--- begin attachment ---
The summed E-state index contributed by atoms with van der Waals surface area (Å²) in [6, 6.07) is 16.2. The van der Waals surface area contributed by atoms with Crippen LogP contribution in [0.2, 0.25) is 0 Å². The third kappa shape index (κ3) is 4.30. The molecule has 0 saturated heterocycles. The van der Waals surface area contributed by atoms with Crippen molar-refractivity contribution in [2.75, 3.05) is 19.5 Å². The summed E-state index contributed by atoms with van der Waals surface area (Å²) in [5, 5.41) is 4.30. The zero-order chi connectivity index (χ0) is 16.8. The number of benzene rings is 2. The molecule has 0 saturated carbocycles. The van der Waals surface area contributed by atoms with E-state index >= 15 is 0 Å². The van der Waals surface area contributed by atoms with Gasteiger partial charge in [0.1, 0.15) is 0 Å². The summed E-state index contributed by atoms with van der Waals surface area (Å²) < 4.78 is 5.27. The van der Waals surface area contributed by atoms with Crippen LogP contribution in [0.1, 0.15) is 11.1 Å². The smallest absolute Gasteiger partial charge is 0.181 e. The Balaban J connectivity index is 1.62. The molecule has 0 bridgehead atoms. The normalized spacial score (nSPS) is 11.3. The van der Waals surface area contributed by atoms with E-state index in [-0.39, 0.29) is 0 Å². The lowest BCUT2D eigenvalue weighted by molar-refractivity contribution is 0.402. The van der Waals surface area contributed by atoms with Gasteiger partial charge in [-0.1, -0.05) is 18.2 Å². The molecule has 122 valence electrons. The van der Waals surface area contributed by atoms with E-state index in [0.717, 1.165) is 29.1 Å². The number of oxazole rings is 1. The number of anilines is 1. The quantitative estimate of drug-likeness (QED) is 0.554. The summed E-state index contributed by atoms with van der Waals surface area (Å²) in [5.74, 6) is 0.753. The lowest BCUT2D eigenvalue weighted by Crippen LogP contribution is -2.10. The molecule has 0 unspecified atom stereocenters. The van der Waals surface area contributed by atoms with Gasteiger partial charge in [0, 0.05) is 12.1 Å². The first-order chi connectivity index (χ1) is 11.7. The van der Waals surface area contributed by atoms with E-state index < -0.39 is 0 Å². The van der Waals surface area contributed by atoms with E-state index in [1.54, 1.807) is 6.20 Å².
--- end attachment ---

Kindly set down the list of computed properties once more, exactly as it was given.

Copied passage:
The summed E-state index contributed by atoms with van der Waals surface area (Å²) in [6, 6.07) is 16.2. The van der Waals surface area contributed by atoms with Crippen LogP contribution in [0.2, 0.25) is 0 Å². The third kappa shape index (κ3) is 4.30. The molecule has 0 saturated heterocycles. The van der Waals surface area contributed by atoms with Crippen molar-refractivity contribution in [2.75, 3.05) is 19.5 Å². The summed E-state index contributed by atoms with van der Waals surface area (Å²) in [5, 5.41) is 4.30. The zero-order chi connectivity index (χ0) is 16.8. The number of benzene rings is 2. The molecule has 0 saturated carbocycles. The van der Waals surface area contributed by atoms with E-state index >= 15 is 0 Å². The van der Waals surface area contributed by atoms with Gasteiger partial charge in [0.1, 0.15) is 0 Å². The summed E-state index contributed by atoms with van der Waals surface area (Å²) < 4.78 is 5.27. The van der Waals surface area contributed by atoms with Crippen LogP contribution in [0.1, 0.15) is 11.1 Å². The smallest absolute Gasteiger partial charge is 0.181 e. The Balaban J connectivity index is 1.62. The molecule has 0 bridgehead atoms. The normalized spacial score (nSPS) is 11.3. The van der Waals surface area contributed by atoms with E-state index in [-0.39, 0.29) is 0 Å². The lowest BCUT2D eigenvalue weighted by molar-refractivity contribution is 0.402. The van der Waals surface area contributed by atoms with Gasteiger partial charge in [-0.1, -0.05) is 18.2 Å². The molecule has 122 valence electrons. The van der Waals surface area contributed by atoms with E-state index in [0.717, 1.165) is 29.1 Å². The number of oxazole rings is 1. The number of anilines is 1. The quantitative estimate of drug-likeness (QED) is 0.554. The summed E-state index contributed by atoms with van der Waals surface area (Å²) in [5.74, 6) is 0.753. The lowest BCUT2D eigenvalue weighted by Crippen LogP contribution is -2.10. The molecule has 0 unspecified atom stereocenters. The van der Waals surface area contributed by atoms with Gasteiger partial charge in [0, 0.05) is 12.1 Å². The first-order chi connectivity index (χ1) is 11.7. The van der Waals surface area contributed by atoms with E-state index < -0.39 is 0 Å². The van der Waals surface area contributed by atoms with E-state index in [1.54, 1.807) is 6.20 Å².